EXPO markers are an essential part of our education. For years, the way in which we’ve learned practically every subject has involved some adult, presumably with a teaching degree, writing information on a whiteboard, erasing it, and hoping that we remember it all. Of course, at Duke, that teaching model is no different — unless you’re a math or physics major, in which you now probably have a thin layer of yellow chalk in your lungs. 

Even outside of class, we use EXPO markers for a variety of tasks — club meetings, study sessions, to-do lists, and the occasional lighthearted classroom vandalism (so that everybody knows who “wuz here”). In fact, some estimate that we use up to 400 or even 500 million whiteboard markers a year. But with these pungent pens being such an “effective tool for understanding and communication,” should we be worried about their excessive use in schools?

Dry-erase markers were invented by Jerry Woolf of Techform Laboratories and later patented by the Pilot Pen stationery company in 1975. The Sanford Ink Company came out with their own dry-erase marker in 1976 called “EXPO,” and these markers grew popular in the U.S. throughout the 90s as a cleaner alternative to chalk. Interestingly, the whiteboard had already existed for over 30 years, mainly serving as a canvas for wet-erase markers, which had also been around for decades.

The design of dry-erase markers hasn’t changed too much since the original prototype. Every marker typically has three main ingredients: a carrier, some pigments, and a resin. The carrier is a water or alcohol-based solvent that helps carry the ink to the surface of the tip, and the pigments are what give the ink its distinctive color profile. But what separates dry-erase markers from other writing tools is their oily silicone-based polymer resin. This makes the ink “slippery” so that the pigments can adhere to the whiteboard but don’t actually bind with the surface. And unlike paper, whiteboards are nonporous, so the dry-erase ink only remains on the outermost layer of the board. That’s why dry-erase ink on a whiteboard or even glass can be easily wiped off with an eraser, paper towel, or a greasy hand. 

Some organizations criticize EXPO markers for their potentially toxic effects, namely due to their high concentrations of volatile organic compounds (VOCs). VOCs simply refer to a group of chemicals that can vaporize into the air, and they’re found in a variety of household products. However, some VOCs are known to cause eye irritation, headaches, dizziness, and respiratory issues if inhaled in large quantities or absorbed through the skin. Most of the VOCs found in dry-erase markers are usually from the alcohol-based solvent, like diacetone alcohol or butanol, and other VOCs like xylene contribute to the distinctive marker smell. One study reported that dry-erase markers contain 400 times the VOC emissions as washable markers or highlighters, on par with the emissions of Sharpies, which, let’s just say, was the easiest way to get high in the third grade.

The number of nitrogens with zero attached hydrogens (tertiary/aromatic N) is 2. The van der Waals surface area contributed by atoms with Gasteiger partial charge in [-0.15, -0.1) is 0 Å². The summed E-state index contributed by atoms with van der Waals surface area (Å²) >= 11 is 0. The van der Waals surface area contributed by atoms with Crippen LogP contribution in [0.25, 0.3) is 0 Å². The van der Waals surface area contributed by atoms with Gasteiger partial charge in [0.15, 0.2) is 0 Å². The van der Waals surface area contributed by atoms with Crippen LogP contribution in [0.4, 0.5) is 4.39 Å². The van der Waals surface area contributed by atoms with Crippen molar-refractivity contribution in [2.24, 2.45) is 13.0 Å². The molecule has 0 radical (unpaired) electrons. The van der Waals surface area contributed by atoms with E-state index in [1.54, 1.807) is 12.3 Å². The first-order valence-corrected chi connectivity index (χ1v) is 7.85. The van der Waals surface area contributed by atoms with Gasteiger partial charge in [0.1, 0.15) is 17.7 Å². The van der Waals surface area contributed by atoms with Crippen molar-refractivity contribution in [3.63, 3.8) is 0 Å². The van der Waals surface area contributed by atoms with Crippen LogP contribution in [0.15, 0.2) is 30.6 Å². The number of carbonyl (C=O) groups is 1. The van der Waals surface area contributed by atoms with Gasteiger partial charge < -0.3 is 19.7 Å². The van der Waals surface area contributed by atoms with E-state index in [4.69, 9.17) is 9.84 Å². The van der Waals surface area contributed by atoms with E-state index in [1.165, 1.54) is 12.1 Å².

As a result, groups like the Healthy Schools Network have recommended that schools don’t use permanent or dry-erase markers at all, especially around young children, who we can all agree do not need to be any more volatile and irritating to the eye. Nevertheless, it’s important to note that not all VOCs are harmful, and no studies have directly correlated EXPO markers themselves with serious health effects. Perhaps more practical recommendations, as put forth by the Seattle government in 2008, are to opt for water-based markers instead of alcohol-based ones, to choose markers labeled as “low-odor” or “low-VOC”, and to avoid scented markers, which contain higher amounts of xylene. Avoid art products that contain the “HL” or “CL” seal, which identifies products that contain a carcinogen, neurotoxin, or developmental toxicant, and look for ones with the “AP Non-toxic” seal instead. And most importantly, don’t huff EXPO markers, because you’re just going to get a headache, and you look really stupid doing it.

But what’s arguably most concerning about these markers are their environmental effects. EXPO markers can’t be recycled as they’re made of non-recyclable plastic, and the ink insert would burn up during the recycling process. If every marker contains about 20 grams of plastic, and we throw out 400 million a year, you don’t need to do the math to know that’s a lot of plastic. Moreover, almost all VOCs directly contribute to global warming by reacting with nitric oxides in the air to form ozone or smog. Thus, not only will every dry-erase marker end up in a landfill, but its components play a considerable role in greenhouse gas emissions. 

Again, there’s no definitive evidence that EXPO markers are a direct cause of cancer or climate. But when we break down their components, it’s clear to see that their use has a profound impact on matters that, at the very least, are far more important than the physics midterm I bombed a few weeks ago. Luckily, companies like AusPen are creating refillable marker alternatives that are affordable, recyclable, and can last up to 15 years. Even household brands like Pilot Pen have refillable varieties of their office supplies. 

To be fair, a small change like using refillable markers is not going to solve larger climate issues that many scientists, professors, and students at Duke work on every day. But hey — if Duke can’t divest from fossil fuels, maybe we can at least use some more eco-friendly supplies in the classroom.

Monika Narain is a Trinity sophomore. Her columns typically run on alternate Fridays.


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